Oklahoma Aeronautics Commission Approves Airport Projects for Ardmore Municipal, Enid Woodring and Tulsa Riverside

During their meeting in Oklahoma City in September, the Oklahoma Aeronautics Commission approved three projects within their Airport Construction Program (ACP) that will strengthen the aviation industry within their respective communities. 

Airport Engineer Ben Naghavi, PE presented airport projects to Commissioners at the special meeting of the Oklahoma Aeronautics Commission on September 8, 2022.

The Commission approved a state loan for a project identified in the Commission’s approved ACP at Ardmore Municipal Airport. The project will construct a 120’x120’ box hangar that will be used to house the airport’s growing customer base for the storage of aircraft, space for small aviation businesses and a flight school. The total project cost is $2,168,000 and will be funded with $600,000 of state funds from the Commission and $1,568,000 of sponsor matching funds provided by the airport. 

Enid Woodring Regional Airport also had a project approved by the Commission. Phase 1 of the project consists of reconstructing the airport’s crosswind runway, which will be used by local and transient general aviation traffic. Based on bids, the total project cost is $2,429,065, and will be funded with $2,186,158 of federal grant funds, $121,453 of state grant funds, and $121,454 of sponsor matching funds.

Another state grant was approved for a project at Tulsa Riverside Airport. The project consists of reconstructing several of the connector taxiways for primary runway 19R/1L to meet FAA standards and increase safety and operational efficiency at the airport. Tulsa Riverside is the busiest airport in the state and has over 300 based aircraft.  The total project cost is $3,331,000 and will be funded with $2,997,900 of federal grant funds, $166,550 of state grant funds, and $166,550 of sponsor matching funds.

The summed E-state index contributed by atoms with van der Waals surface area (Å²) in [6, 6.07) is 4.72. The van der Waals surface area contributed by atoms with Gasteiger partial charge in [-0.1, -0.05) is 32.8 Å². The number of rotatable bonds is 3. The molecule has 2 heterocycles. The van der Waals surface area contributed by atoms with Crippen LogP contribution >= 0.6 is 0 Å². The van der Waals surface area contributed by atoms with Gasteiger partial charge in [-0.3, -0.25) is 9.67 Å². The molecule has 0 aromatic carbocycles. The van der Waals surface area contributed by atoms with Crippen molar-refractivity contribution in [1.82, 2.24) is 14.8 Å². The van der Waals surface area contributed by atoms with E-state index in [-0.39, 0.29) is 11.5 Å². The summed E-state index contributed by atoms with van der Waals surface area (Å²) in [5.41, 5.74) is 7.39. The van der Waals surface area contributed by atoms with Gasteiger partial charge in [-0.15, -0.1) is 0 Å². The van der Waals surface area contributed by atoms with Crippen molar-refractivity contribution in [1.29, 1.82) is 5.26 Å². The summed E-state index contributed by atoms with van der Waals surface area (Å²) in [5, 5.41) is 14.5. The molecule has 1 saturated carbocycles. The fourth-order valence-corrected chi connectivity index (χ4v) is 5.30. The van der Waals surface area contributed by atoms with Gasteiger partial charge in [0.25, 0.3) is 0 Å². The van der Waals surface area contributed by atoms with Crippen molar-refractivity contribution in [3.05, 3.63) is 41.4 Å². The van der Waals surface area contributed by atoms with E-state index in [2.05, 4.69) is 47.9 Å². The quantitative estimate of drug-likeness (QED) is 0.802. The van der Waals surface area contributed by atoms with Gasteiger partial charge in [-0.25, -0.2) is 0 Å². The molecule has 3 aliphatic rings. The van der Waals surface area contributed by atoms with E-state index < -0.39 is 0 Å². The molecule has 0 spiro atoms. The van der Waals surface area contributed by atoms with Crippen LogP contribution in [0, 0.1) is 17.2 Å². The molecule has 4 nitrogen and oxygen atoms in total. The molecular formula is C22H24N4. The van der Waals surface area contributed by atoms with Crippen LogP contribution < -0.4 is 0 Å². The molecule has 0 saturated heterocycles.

The Oklahoma Airport System Plan (OASP) approved by the Commission is the long-term strategic planning document used to identify the network of airports needed to serve the state. The OASP identifies airports by functional classification, service level, and design standard.

The Commission’s ACP programs federal and state funds regarding airport infrastructure development at the 104 general aviation airports across the state. The ACP allows the Commission, the Federal Aviation Administration, and airport sponsors to anticipate airport funding needs and accommodate changes in project scope, cost, and schedule based on multi-year planning.

“Quality aviation infrastructure is a key component to the health and success of the state’s second largest industry, aviation and aerospace,” State Director of Aeronautics Grayson Ardies said. “These projects that were approved today will go a long way to ensuring the airports in those communities will continue to be hubs of economic activity.”

To see the entire list of projects included in the proposed ACP, please visit the Airport Development page on the Commission’s website at oac.ok.gov.